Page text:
The Illusion of Force
Twitter is not that new. The devil has been “tweeting” into people’s heads for centuries. And his modus operandi is to use the power of suggestion as a psychological force. He wants to make us do his bidding by making it appear there is no other choice.
This was the kind of Messiah the Jewish people wanted. They wanted a king who would force himself upon them with whatever means were needed to establish his rule—lies, innuendos, grandiose promises, and physical power! The more flash and bang, the better!
“The Jews were looking for a Messiah to be revealed in outward show. They expected Him to change the current of men’s thoughts by one flash of overmastering will. They wanted Him to force from them an acknowledgment of His supremacy. Thus, they believed, He was to secure His own exaltation, and gratify their ambitious hopes” (Desire of Ages, p. 700).
We see an echo of this kind of leadership within our current political world. Some politicians are flamboyant, egotistic, and forceful. If truthfulness doesn’t serve its purpose, they color it to make it more appealing. Some people view laws that prevent politicians from forcing their way as obstructions that need to be removed.
Whenever leaders want to subvert laws designed to protect democracy from promoting their agendas, we can be sure they are up to no good!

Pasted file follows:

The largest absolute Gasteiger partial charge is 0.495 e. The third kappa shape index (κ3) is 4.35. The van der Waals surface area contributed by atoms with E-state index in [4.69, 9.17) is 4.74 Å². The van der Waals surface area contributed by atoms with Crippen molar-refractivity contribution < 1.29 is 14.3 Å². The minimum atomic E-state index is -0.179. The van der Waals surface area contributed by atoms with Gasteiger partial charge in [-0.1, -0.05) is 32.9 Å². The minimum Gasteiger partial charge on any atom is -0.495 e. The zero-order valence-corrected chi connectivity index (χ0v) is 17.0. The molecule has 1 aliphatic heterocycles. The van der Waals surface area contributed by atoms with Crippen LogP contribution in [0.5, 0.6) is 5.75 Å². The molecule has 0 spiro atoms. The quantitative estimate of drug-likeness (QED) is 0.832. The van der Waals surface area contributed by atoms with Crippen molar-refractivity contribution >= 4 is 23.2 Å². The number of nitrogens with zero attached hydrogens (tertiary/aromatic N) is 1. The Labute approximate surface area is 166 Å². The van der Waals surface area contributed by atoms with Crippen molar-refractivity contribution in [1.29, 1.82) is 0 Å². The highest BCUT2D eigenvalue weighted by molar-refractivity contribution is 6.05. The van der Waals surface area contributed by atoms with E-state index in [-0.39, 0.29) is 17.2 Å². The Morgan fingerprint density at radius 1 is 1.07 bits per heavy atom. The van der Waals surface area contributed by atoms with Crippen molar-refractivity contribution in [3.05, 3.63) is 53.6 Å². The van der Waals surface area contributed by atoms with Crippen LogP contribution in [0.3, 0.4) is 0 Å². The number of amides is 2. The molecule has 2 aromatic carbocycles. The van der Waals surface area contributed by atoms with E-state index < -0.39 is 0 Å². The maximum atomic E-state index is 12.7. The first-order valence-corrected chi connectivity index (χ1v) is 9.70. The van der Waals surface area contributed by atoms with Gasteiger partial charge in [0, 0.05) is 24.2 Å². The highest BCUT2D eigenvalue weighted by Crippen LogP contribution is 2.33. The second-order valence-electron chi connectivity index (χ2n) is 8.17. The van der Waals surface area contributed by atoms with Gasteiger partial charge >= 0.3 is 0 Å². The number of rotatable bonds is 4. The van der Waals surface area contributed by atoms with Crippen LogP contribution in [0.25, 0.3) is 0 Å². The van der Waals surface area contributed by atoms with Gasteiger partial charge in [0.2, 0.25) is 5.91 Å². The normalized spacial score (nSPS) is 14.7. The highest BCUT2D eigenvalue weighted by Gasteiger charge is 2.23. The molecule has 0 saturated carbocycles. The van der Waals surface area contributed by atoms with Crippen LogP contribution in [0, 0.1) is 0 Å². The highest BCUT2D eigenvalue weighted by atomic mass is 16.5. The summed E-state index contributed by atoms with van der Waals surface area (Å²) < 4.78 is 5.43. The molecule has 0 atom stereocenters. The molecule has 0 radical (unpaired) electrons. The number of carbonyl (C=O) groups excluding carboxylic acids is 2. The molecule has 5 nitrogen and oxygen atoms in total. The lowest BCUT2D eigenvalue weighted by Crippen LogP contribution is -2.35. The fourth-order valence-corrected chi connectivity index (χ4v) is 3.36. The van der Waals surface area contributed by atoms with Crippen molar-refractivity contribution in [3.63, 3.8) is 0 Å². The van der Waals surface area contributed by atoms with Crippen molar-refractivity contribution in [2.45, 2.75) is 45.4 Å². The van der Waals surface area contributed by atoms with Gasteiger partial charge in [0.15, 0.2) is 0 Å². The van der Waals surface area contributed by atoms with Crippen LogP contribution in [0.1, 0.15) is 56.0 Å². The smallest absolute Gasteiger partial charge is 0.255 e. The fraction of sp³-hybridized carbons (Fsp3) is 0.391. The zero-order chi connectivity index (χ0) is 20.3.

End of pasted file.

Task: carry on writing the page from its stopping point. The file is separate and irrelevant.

This is the attitude and spirit of the devil.
Suppose we find it uncomfortable to be under the supervision and heavy hand of such leaders. In that case, we can only imagine how Jesus must have felt when he was bound and brought in the night to the home of Annas, the head of the officiating priests.
“Christ suffered keenly under abuse and insult. At the hands of the beings whom He had created and for whom He was making an infinite sacrifice, He received every indignity. And He suffered in proportion to the perfection of His holiness and His hatred of sin. His trial by men who acted as fiends was to Him a perpetual sacrifice. To be surrounded by human beings under the control of Satan was revolting to Him. And He knew that in a moment, by the flashing forth of His divine power, He could lay His cruel tormentors in the dust. This made the trial the harder to bear” (Desire of Ages, p. 700).
We can draw strength from the gentle yet firm composure of Jesus while under duress. When we allow the Spirit of Christ to fill our minds with joy, even amid turmoil and evil, we become sanctuaries of promise.
“So shall they fear the name of the Lord from the west, and His glory from the rising of the sun; When the enemy comes in like a flood, The Spirit of the Lord will lift up a standard against him” (Isaiah 59:19, NKJV).
Rich DuBose writes from Northern California.